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Herbert Croly and Walter Lippmann Have Been Spinning in Their Graves So Long, They’ve Become Cyclotrons

[ 23 ] October 16, 2012 |

So I get my weekly e-mail update from The New Republic today. The top two featured articles are:

1. Laura Bennett watches an episode of Girls and reads a Tumblr, proceeds to make ridiculously broad generalizations about people in their 20s.

2. Chris Matthews on how John F. Kennedy saved the world from nuclear holocaust, something only JFK could have done through his unique combining of Albert Einstein’s brains with Chip Kelly’s balls in order to create the kind of hypermasculine politician Tweety loves so well.

Might as well have included a racist Marty Peretz editorial, just to raise the discourse a bit.

Comments (23)

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  1. mark f says:

    1. “People in their 20s all have dads who played rhythm on a song you forget you know until you hear it and you’re still not really sure what band it is.”

    2. Isn’t that an old article? Matthews put out a JFK book about a year ago (I actually remember buying it for my aunt last Christmas (lifelong Irish Catholic Democrat from Massachusetts who has become much more progressive thanks to MSNBC so shut it)) that TNR destroyed along similar lines.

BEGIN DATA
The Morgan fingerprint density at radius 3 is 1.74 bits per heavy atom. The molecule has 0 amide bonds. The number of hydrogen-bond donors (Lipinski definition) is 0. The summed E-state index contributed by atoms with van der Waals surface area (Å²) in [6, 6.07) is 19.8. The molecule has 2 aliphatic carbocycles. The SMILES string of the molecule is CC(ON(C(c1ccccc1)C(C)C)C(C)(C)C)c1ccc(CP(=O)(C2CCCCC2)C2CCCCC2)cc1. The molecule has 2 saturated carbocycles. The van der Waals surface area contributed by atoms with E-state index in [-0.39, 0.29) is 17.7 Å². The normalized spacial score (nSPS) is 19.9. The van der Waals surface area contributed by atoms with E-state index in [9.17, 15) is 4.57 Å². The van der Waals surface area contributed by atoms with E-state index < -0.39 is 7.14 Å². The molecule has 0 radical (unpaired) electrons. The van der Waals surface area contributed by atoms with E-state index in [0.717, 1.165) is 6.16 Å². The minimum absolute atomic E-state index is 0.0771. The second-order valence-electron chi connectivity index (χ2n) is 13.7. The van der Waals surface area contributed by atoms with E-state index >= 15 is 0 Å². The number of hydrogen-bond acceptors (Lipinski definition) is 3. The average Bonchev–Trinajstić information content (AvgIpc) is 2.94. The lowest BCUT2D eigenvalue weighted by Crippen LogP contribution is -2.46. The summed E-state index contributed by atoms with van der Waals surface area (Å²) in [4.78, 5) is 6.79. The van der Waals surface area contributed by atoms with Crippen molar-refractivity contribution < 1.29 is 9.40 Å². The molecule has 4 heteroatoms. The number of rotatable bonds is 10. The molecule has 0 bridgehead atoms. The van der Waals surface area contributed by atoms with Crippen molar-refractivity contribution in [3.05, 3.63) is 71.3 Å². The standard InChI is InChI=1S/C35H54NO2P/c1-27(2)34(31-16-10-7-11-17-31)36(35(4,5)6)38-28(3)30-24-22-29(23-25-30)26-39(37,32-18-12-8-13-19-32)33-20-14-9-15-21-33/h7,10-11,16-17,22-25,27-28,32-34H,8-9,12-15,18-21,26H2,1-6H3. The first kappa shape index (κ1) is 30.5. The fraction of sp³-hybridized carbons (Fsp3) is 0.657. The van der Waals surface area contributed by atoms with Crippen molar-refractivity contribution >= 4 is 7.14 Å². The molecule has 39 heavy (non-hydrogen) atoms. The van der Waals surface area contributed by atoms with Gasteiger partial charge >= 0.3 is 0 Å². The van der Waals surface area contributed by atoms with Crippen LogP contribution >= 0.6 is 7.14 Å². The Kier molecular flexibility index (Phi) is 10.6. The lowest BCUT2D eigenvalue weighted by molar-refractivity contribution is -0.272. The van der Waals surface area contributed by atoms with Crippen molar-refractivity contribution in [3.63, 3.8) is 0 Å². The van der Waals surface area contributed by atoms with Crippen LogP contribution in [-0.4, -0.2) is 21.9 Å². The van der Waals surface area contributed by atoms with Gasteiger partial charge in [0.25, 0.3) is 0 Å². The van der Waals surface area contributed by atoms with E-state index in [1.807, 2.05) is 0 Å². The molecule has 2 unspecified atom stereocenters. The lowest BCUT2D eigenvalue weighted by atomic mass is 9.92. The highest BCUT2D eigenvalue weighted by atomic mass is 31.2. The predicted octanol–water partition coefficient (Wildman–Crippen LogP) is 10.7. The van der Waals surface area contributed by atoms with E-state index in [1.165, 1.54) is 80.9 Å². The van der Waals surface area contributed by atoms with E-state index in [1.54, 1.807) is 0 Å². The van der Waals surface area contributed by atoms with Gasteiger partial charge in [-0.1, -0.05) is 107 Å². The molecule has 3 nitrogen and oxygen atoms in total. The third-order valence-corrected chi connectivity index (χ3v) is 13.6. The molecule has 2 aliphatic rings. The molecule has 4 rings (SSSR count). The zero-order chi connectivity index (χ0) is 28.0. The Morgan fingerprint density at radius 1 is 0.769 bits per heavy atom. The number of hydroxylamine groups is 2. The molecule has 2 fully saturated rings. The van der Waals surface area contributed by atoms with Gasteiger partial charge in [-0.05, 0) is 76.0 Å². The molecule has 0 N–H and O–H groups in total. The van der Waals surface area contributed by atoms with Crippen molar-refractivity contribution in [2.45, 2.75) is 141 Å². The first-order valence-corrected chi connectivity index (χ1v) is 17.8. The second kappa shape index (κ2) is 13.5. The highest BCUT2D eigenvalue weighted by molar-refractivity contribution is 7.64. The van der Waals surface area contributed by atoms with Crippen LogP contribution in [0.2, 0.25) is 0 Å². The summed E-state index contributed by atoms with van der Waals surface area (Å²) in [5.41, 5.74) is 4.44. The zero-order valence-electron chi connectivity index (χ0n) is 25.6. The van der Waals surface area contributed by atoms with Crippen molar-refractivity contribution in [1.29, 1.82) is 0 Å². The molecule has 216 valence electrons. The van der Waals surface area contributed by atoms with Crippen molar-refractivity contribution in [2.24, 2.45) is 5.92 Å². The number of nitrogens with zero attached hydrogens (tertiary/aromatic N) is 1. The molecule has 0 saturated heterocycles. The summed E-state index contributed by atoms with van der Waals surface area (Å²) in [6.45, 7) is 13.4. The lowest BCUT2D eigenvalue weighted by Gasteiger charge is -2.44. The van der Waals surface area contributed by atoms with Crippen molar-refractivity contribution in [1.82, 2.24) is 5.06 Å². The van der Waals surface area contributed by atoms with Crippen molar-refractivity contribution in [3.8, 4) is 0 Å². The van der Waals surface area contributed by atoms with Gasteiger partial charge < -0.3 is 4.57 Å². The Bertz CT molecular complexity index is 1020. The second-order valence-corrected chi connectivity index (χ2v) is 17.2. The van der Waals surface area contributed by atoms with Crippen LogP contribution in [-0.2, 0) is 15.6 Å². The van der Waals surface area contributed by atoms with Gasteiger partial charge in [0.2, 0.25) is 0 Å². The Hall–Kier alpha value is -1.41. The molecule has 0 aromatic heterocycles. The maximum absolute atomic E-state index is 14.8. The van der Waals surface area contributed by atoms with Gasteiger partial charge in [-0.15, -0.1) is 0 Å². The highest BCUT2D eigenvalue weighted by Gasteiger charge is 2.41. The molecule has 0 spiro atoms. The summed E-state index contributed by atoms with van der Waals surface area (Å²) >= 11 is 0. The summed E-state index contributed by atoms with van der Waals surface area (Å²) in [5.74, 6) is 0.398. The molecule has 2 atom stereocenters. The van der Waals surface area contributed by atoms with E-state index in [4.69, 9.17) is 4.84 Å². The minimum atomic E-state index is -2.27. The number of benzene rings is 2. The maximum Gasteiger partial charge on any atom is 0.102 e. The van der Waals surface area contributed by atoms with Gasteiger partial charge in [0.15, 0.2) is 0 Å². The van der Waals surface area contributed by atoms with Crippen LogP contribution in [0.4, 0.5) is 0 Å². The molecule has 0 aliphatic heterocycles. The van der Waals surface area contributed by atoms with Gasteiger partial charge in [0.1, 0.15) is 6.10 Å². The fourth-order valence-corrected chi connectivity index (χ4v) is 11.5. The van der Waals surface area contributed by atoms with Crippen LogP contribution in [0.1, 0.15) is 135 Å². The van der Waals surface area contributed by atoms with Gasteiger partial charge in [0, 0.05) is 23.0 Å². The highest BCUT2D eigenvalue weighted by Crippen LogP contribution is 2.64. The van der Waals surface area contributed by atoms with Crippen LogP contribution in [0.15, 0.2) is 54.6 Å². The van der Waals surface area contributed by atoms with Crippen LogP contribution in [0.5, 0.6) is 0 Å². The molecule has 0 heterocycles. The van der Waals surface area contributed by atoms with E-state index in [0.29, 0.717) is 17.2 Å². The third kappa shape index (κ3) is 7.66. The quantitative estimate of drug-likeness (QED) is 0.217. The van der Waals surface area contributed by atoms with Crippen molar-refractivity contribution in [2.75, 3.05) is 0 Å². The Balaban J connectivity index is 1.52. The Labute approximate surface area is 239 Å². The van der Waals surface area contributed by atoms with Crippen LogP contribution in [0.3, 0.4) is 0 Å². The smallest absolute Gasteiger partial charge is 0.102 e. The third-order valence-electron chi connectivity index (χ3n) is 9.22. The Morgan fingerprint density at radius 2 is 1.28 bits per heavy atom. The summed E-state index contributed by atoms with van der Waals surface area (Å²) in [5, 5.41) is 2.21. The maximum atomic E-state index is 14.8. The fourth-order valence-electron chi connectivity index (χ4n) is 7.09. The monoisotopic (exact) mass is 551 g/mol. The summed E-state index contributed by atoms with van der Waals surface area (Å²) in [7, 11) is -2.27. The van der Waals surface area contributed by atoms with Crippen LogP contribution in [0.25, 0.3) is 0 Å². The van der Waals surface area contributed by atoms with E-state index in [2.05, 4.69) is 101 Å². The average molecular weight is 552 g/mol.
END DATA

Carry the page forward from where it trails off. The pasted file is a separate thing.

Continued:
2. You’re really not being fair to Matthews. He lauds Kennedy for pursuing a policy of appeasement – he uses that word, favorably, multiple times – and contrasts him to Dick Cheney, for whom the crisis would have been merely a “test of toughness.” He praises Kennedy for trying to understand the other guy’s motives.

    That was not an ode to a hypermasculine politician.

    • Erik Loomis says:

      For Matthews, combining that hypermasculinity with more intelligence than he believes Cheney has leads to the amazing policy decisions (and decision-making processes) that Matthews wishes from our current presidents.

      • From the piece:

        Fortunately, we did not have a Dick Nixon—or a Dick Cheney—calling the shots, men who for all their mental capability saw such conflicts as that in October of 1962 as tests of toughness, opportunities to act on an existing grievance, or, worse yet, a metaphor for some moral test of who’s right.

        He cites Dick Cheney as someone with high intelligence, and identifies his failure as a consequence of his hypermasculinity.